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Barnes & Noble Could Succumb to the Retail Apocalypse

Adam Levine-Weinberg, The Motley Fool

Over the past few years, a combination of declining retail traffic and rising competition has led to a slew of retail bankruptcies. Many well-known retailers have disappeared recently, including Toys R Us (and sister chain Babies R Us), fashion retailers like The Limited and Wet Seal, and electronics stores HHGregg and RadioShack (with the exception of some dealer-operated franchise stores). Mall standbys Payless ShoeSource, Gymboree, and Crazy 8 are going out of business in 2019, while Sears and Kmart barely avoided liquidation earlier this year.

So far, Barnes & Noble (NYSE: BKS) has survived this big shakeout despite being one of the first companies to have its business disrupted by Amazon.com (NASDAQ: AMZN). That said, the bookseller's recent results suggest it could be living on borrowed time.

Revenue and profitability are declining

Barnes & Noble's revenue has been shrinking for years thanks to a series of comparable-store sales declines and occasional store closures. Total revenue fell from $4.2 billion in fiscal 2016 to $3.9 billion in fiscal 2017, $3.7 billion in fiscal 2018, and an estimated $3.6 billion in fiscal 2019 (which ends next month).

While Barnes & Noble has implemented aggressive cost cuts to offset these sales declines, they haven't helped much. Adjusted EBITDA fell from $186 million in fiscal 2016 and $187 million in fiscal 2017 to $145 million last year.

The exterior of a Barnes & Noble store

Barnes & Noble's profitability has been under pressure for years. Image source: Barnes & Noble.

Barnes & Noble's initial guidance for fiscal 2019 called for adjusted EBITDA to rebound to between $175 million and $200 million. However, management recently revealed that the company will fall far short of that mark.

Decent holiday season performance wasn't good enough

In early January, Barnes & Noble reported that comp sales surged 4% between Black Friday and New Year's Day. This offset weak performance in early November, driving a 1.3% comp sales gain for the nine-week holiday period. However, Barnes & Noble needed to ramp up advertising and promotions to achieve this level of sales growth. As a result, management warned that the company might reduce its earnings guidance by as much as 10% when it reported earnings.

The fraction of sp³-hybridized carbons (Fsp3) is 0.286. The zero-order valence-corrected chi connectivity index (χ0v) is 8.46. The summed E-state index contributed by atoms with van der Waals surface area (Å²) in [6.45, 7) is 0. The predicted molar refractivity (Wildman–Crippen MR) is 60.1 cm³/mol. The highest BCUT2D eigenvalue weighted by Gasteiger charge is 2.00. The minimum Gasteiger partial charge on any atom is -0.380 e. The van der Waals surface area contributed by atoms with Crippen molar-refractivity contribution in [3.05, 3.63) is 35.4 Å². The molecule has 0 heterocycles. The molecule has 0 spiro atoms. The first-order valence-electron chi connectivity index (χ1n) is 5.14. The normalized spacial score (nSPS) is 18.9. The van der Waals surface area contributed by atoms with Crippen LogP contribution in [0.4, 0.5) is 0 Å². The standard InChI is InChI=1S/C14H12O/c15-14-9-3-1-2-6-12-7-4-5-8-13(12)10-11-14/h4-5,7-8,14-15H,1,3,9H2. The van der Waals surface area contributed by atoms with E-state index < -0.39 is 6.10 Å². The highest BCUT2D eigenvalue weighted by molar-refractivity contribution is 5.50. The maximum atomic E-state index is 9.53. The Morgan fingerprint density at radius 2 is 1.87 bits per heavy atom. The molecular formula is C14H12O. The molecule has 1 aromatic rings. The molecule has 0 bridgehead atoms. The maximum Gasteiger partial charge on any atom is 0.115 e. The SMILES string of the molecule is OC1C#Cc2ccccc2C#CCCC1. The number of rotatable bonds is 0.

The outcome was even worse. Last week, Barnes & Noble reported that comp sales rose 1.1% in the third fiscal quarter -- the company's best sales performance in several years -- but adjusted EBITDA still declined to $133 million from $139.5 million a year earlier. Furthermore, Barnes & Noble now expects full-year adjusted EBITDA to come in between $140 million and $155 million. That's more than 20% below its previous guidance, based on the midpoint of the range.

This result is particularly disturbing because Barnes & Noble benefited from several tailwinds last quarter. The liquidation of Toys R Us provided a lift for Barnes & Noble's educational toys and games business. Meanwhile, there was a strong lineup of new titles last quarter, led by Michelle Obama's memoir, the best-selling adult book since 2015.

Posting sales growth will be a lot harder after Barnes & Noble laps the Toys R Us store closures -- especially in quarters that have a less favorable new title lineup. Management acknowledged during the earnings call that Barnes & Noble's sales continued to decline in the first month-plus of the fourth fiscal quarter.

The future doesn't look bright

Barnes & Noble's projected adjusted EBITDA for fiscal 2019 will barely cover its annual interest expense of around $13 million and its planned capex of $110 million to $120 million. Free cash flow probably won't be sufficient to cover Barnes & Noble's dividend, which costs about $11 million per quarter. That's a dismal result for a year in which the company has benefited from strong retail sales trends, along with some unusual tailwinds.

Looking ahead, Barnes & Noble faces secular challenges. Amazon plans to continue expanding its brick-and-mortar Amazon Books chain. The e-commerce behemoth has also made it virtually impossible to compete for online sales. Amazon's superior scale gives it a cost advantage for shipping books -- particularly when it can ship the books along with other items. The result is that Barnes & Noble's e-commerce sales peaked years ago.

Given that Barnes & Noble is struggling to eke out a profit and post positive free cash flow when market conditions are favorable -- and that Amazon's expansion will continue to pressure the business -- the company seems likely to fall into distress in the next recession.

The one thing in Barnes & Noble's favor is that it has only $129 million of debt -- although that's up from just $60 million a year ago. On the other hand, the company is trying to sell itself, which might benefit shareholders but could result in the buyer taking on more debt.

Despite the return to comp sales growth last quarter, Barnes & Noble seems to be as far as ever from finding a viable strategy to deliver sustainable, profitable growth. And without that, the company is probably doomed to failure.

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John Mackey, CEO of Whole Foods Market, an Amazon subsidiary, is a member of The Motley Fool's board of directors. Adam Levine-Weinberg has no position in any of the stocks mentioned. The Motley Fool owns shares of and recommends Amazon. The Motley Fool has a disclosure policy.